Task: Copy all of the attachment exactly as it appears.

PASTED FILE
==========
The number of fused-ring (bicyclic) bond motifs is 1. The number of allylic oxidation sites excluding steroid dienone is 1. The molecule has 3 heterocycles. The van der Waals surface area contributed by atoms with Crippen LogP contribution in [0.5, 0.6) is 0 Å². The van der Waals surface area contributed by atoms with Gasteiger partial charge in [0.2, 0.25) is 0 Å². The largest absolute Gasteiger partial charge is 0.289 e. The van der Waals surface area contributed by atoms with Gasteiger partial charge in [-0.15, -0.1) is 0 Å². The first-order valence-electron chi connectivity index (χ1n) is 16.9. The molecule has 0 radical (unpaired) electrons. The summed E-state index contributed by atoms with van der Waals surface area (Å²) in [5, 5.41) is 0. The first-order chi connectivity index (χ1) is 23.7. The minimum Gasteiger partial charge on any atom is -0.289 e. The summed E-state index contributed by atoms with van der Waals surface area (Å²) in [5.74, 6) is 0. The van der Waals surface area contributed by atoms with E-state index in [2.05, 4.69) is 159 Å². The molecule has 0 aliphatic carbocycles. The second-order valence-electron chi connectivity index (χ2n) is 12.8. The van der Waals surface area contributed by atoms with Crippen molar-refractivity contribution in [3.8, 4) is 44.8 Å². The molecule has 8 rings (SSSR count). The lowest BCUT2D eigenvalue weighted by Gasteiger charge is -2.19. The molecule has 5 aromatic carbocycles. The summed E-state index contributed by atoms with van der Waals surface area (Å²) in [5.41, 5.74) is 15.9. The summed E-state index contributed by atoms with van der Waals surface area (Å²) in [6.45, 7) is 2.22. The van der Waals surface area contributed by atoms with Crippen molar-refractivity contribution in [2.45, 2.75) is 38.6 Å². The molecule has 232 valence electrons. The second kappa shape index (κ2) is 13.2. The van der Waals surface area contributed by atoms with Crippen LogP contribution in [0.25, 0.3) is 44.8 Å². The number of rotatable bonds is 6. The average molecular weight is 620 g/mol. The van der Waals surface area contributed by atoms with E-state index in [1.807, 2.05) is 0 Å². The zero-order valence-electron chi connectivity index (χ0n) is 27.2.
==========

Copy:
The number of fused-ring (bicyclic) bond motifs is 1. The number of allylic oxidation sites excluding steroid dienone is 1. The molecule has 3 heterocycles. The van der Waals surface area contributed by atoms with Crippen LogP contribution in [0.5, 0.6) is 0 Å². The van der Waals surface area contributed by atoms with Gasteiger partial charge in [0.2, 0.25) is 0 Å². The largest absolute Gasteiger partial charge is 0.289 e. The van der Waals surface area contributed by atoms with Gasteiger partial charge in [-0.15, -0.1) is 0 Å². The first-order valence-electron chi connectivity index (χ1n) is 16.9. The molecule has 0 radical (unpaired) electrons. The summed E-state index contributed by atoms with van der Waals surface area (Å²) in [5, 5.41) is 0. The first-order chi connectivity index (χ1) is 23.7. The minimum Gasteiger partial charge on any atom is -0.289 e. The summed E-state index contributed by atoms with van der Waals surface area (Å²) in [5.74, 6) is 0. The van der Waals surface area contributed by atoms with E-state index in [2.05, 4.69) is 159 Å². The molecule has 0 aliphatic carbocycles. The second-order valence-electron chi connectivity index (χ2n) is 12.8. The van der Waals surface area contributed by atoms with Crippen molar-refractivity contribution in [3.8, 4) is 44.8 Å². The molecule has 8 rings (SSSR count). The lowest BCUT2D eigenvalue weighted by Gasteiger charge is -2.19. The molecule has 5 aromatic carbocycles. The summed E-state index contributed by atoms with van der Waals surface area (Å²) in [5.41, 5.74) is 15.9. The summed E-state index contributed by atoms with van der Waals surface area (Å²) in [6.45, 7) is 2.22. The van der Waals surface area contributed by atoms with Crippen molar-refractivity contribution in [2.45, 2.75) is 38.6 Å². The molecule has 232 valence electrons. The second kappa shape index (κ2) is 13.2. The van der Waals surface area contributed by atoms with Crippen LogP contribution in [0.25, 0.3) is 44.8 Å². The number of rotatable bonds is 6. The average molecular weight is 620 g/mol. The van der Waals surface area contributed by atoms with E-state index in [1.807, 2.05) is 0 Å². The zero-order valence-electron chi connectivity index (χ0n) is 27.2.